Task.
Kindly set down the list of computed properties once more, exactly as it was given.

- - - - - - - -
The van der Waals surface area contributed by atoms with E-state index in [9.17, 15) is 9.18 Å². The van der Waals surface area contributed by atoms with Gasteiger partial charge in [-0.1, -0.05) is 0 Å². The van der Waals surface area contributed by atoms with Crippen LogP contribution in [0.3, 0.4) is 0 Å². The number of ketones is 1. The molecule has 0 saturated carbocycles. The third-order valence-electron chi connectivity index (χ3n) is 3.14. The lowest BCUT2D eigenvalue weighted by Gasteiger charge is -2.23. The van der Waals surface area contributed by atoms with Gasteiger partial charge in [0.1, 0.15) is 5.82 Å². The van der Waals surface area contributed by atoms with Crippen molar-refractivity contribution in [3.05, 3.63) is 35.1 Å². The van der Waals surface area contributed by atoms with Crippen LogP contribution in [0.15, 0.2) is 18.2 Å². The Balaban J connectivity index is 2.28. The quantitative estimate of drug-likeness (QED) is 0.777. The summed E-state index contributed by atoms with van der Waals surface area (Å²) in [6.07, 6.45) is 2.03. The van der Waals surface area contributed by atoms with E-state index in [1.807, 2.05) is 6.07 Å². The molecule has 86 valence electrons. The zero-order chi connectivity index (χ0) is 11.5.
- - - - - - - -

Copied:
The van der Waals surface area contributed by atoms with E-state index in [9.17, 15) is 9.18 Å². The van der Waals surface area contributed by atoms with Gasteiger partial charge in [-0.1, -0.05) is 0 Å². The van der Waals surface area contributed by atoms with Crippen LogP contribution in [0.3, 0.4) is 0 Å². The number of ketones is 1. The molecule has 0 saturated carbocycles. The third-order valence-electron chi connectivity index (χ3n) is 3.14. The lowest BCUT2D eigenvalue weighted by Gasteiger charge is -2.23. The van der Waals surface area contributed by atoms with Gasteiger partial charge in [0.1, 0.15) is 5.82 Å². The van der Waals surface area contributed by atoms with Crippen molar-refractivity contribution in [3.05, 3.63) is 35.1 Å². The van der Waals surface area contributed by atoms with Crippen LogP contribution in [0.15, 0.2) is 18.2 Å². The Balaban J connectivity index is 2.28. The quantitative estimate of drug-likeness (QED) is 0.777. The summed E-state index contributed by atoms with van der Waals surface area (Å²) in [6.07, 6.45) is 2.03. The van der Waals surface area contributed by atoms with E-state index in [1.807, 2.05) is 6.07 Å². The molecule has 86 valence electrons. The zero-order chi connectivity index (χ0) is 11.5.